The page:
Is it OK to let your children see you drink?

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Parents Recommended To Talk About Alcohol To Kids As Young As 9


By DR. KAREN LATIMER

I enjoy a glass of wine, sometimes two. There are nights, after work and the carpooling and getting dinner on the table and the homework help and the baths and making the next day's lunches and the bedtime routine, I just need to relax and unwind. Wine helps. When the kids were little, I could get them in bed by 7:30 – 8, and then pour a glass. Now the kids are older. They are awake most nights after I am asleep. If I can't drink in front of them, I can't drink at all.

So, is it ok to let your children see you drink?

I'm going to answer this with a resounding "yes." If I thought otherwise, I'd be spending a lot of time in the closet with a corkscrew.

Alcoholism is a disease, and it can, at least in part, be attributed to genetics. Historically, the thinking is it is passed from father to son, but new research is telling us more about the DNA link. It is more complex than having a simple gene to blame, and nurture can be just as important as nature.

Drinking in front of your kids, will not lead to problems as long as it is done maturely and responsibly.

Watch what you say. Even if you walk in the door after a long day followed by a two hour commute, it is Friday and you are craving a cold one, keep it to yourself. Talking about alcohol as a necessity or a reward, will only make your kids more curious. Pop one open, but there is no need to pull a Will Ferrell, "It is so good ... once it hits your lips, it is so good." I know you want to say it, but control yourself.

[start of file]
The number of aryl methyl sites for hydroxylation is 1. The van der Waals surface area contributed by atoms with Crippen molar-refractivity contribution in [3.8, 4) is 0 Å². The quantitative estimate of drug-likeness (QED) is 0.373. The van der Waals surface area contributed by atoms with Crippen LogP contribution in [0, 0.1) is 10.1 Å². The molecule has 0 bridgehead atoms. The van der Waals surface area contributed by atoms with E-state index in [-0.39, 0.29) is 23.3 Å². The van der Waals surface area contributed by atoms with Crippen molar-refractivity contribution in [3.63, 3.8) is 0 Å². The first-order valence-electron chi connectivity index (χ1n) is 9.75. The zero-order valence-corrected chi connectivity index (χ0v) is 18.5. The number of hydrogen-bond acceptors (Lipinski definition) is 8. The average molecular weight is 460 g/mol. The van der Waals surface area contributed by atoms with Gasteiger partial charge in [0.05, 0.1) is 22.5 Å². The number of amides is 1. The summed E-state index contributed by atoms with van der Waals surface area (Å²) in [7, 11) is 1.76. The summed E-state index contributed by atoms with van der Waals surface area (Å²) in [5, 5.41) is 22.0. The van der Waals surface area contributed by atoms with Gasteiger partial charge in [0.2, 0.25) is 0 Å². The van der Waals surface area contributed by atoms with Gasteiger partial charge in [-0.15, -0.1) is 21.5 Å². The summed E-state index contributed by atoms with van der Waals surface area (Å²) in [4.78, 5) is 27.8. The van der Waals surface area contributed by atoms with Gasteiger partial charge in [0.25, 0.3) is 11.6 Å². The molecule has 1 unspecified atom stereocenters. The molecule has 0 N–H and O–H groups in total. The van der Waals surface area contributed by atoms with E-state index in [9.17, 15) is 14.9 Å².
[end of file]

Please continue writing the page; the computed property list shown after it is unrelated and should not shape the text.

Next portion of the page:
Don't drink with your underage kids. I know in Europe kids start drinking in the womb, but don't let all those healthy, well-adjusted Europeans fool you. There are studies showing the deleterious effects of alcohol on a young brain. While common opinion is it is better for kids to try it in a controlled environment, the truth is, immature bodies are not ready for alcohol. Additionally, kids who are allowed a sip are two may be more prone to binge drinking.

Don't hide it. Alcohol is a part of life for many of us. It is social, it helps us unwind, we enjoy the taste, and when consumed in moderation, can be good for our health. Do not hide your consumption from your kids. Hiding it not only undermines your role as an adult, but it can create a mystique around drinking, making it more enticing to a child.

Be a role model. Your kids will follow your lead. Drink responsibly and in moderation. Never let your kids see noticeable impairment, as this can be not only frightening for young kids, it can be empowering for teens, in a bad way. A healthy relationship with alcohol is the example you should be setting.

Talk with your kids about alcohol. You are not a hypocrite if you drink and tell your kids not to. Explain to them their brains and bodies are not ready, talk to them about the dangers of irresponsible alcohol use, especially in the short-term, which is easier for them to grasp. You are the adult. They are the children. The same rules do not apply AND you have a responsibility to demonstrate mature behavior. So you can have your martini, but you shouldn't have three.

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